In one of San Francisco’s oldest neighborhoods, the Presidio, archaeologists are working in the parade grounds just 75 yards from the historic officer’s quarters.

“The first 70 years of people living here is quite a bit of a mystery,” said Presidio archaeologist Kari Jones, who is leading the excavation.

The crew is seeking evidence of the wall, which they hope will provide the pivotal waypoint to identifying the fortress’s layout, a network of adobe buildings that once housed the Presidio’s original Spanish soldiers and their families.

Researchers expect this project to take decades to fully complete.

“We’re patient,” Jones said, “because we know over time, all these small finds accumulate into bigger, richer, larger portraits of life.”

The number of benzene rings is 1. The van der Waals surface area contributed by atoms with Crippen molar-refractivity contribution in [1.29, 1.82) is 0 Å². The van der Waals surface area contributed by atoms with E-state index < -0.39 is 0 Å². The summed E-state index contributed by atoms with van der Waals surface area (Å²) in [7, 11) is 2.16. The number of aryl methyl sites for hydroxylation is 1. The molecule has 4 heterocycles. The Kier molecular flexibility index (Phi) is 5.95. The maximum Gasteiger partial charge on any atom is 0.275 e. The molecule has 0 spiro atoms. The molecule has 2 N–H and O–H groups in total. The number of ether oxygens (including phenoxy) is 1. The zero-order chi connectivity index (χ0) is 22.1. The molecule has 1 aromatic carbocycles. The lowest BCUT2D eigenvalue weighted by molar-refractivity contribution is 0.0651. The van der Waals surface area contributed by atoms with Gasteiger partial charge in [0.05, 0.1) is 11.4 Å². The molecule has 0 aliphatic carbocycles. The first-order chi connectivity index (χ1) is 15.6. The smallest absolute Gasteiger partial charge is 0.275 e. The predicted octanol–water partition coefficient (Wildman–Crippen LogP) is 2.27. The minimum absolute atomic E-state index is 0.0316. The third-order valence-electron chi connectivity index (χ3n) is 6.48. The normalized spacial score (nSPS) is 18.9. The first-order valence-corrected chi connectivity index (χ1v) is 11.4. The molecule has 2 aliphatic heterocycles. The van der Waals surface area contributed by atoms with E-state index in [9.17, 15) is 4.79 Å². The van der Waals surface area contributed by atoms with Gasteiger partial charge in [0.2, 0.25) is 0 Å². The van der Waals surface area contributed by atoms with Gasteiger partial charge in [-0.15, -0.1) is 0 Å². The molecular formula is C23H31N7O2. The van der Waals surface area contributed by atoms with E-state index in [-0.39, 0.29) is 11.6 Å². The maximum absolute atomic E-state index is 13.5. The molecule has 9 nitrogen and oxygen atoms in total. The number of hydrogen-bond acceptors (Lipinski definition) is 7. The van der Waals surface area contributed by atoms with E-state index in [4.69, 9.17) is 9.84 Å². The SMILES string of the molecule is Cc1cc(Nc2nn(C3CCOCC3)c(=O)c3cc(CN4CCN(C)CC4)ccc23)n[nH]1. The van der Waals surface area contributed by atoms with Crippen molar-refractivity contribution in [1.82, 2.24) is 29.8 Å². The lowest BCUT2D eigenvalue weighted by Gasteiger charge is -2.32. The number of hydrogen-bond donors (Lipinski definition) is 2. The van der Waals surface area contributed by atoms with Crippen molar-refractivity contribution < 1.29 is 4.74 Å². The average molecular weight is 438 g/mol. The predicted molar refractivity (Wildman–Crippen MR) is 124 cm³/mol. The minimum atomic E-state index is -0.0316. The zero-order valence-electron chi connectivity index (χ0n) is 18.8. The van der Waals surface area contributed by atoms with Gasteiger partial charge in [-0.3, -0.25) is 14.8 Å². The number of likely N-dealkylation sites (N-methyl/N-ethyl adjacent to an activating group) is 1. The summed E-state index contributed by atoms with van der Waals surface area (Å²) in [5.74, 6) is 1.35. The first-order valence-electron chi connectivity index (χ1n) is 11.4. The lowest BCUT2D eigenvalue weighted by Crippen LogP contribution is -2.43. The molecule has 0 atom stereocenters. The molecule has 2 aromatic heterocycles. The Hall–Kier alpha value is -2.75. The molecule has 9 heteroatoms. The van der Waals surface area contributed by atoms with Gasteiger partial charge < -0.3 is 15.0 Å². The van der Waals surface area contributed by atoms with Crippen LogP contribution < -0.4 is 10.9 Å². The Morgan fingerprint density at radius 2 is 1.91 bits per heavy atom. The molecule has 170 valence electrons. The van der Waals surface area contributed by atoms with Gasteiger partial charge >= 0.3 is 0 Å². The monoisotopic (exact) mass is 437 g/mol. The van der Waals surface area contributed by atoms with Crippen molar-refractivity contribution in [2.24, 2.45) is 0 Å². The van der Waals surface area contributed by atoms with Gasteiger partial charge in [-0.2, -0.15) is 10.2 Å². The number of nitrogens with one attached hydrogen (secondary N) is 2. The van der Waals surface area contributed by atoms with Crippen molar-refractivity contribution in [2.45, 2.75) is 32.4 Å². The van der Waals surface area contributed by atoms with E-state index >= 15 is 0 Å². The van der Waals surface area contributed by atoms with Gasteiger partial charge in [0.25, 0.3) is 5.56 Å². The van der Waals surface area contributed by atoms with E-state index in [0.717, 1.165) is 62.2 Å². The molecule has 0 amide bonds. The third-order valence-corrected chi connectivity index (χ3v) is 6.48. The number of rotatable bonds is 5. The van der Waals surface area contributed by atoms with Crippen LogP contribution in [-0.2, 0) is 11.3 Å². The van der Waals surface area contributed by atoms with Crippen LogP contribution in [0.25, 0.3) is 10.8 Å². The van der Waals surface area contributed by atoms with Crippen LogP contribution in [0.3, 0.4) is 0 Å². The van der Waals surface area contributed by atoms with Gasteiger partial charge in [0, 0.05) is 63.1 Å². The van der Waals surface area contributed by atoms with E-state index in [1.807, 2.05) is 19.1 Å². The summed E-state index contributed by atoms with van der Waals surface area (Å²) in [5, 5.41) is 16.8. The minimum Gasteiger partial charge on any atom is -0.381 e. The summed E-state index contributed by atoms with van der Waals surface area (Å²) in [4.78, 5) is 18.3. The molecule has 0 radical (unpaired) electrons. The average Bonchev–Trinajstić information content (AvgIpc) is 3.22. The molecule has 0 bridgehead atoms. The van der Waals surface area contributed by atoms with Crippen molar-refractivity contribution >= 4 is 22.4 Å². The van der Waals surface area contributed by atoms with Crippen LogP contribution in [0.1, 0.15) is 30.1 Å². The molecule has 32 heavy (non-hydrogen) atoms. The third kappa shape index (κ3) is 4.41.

So far, bits of Presidio life has been unearthed in this summer’s excavations: pieces of terra cotta roof tiles, ceramics, coins, and animal bones. The artifacts are cataloged and stored in the shelves of a special room kept at bone-chilling temperatures. They will go on public display when the newly-restored Presidio Officers Club reopens in September.

Read More: Archaeologists at Work in One of San Francisco’s Oldest Neighborhoods


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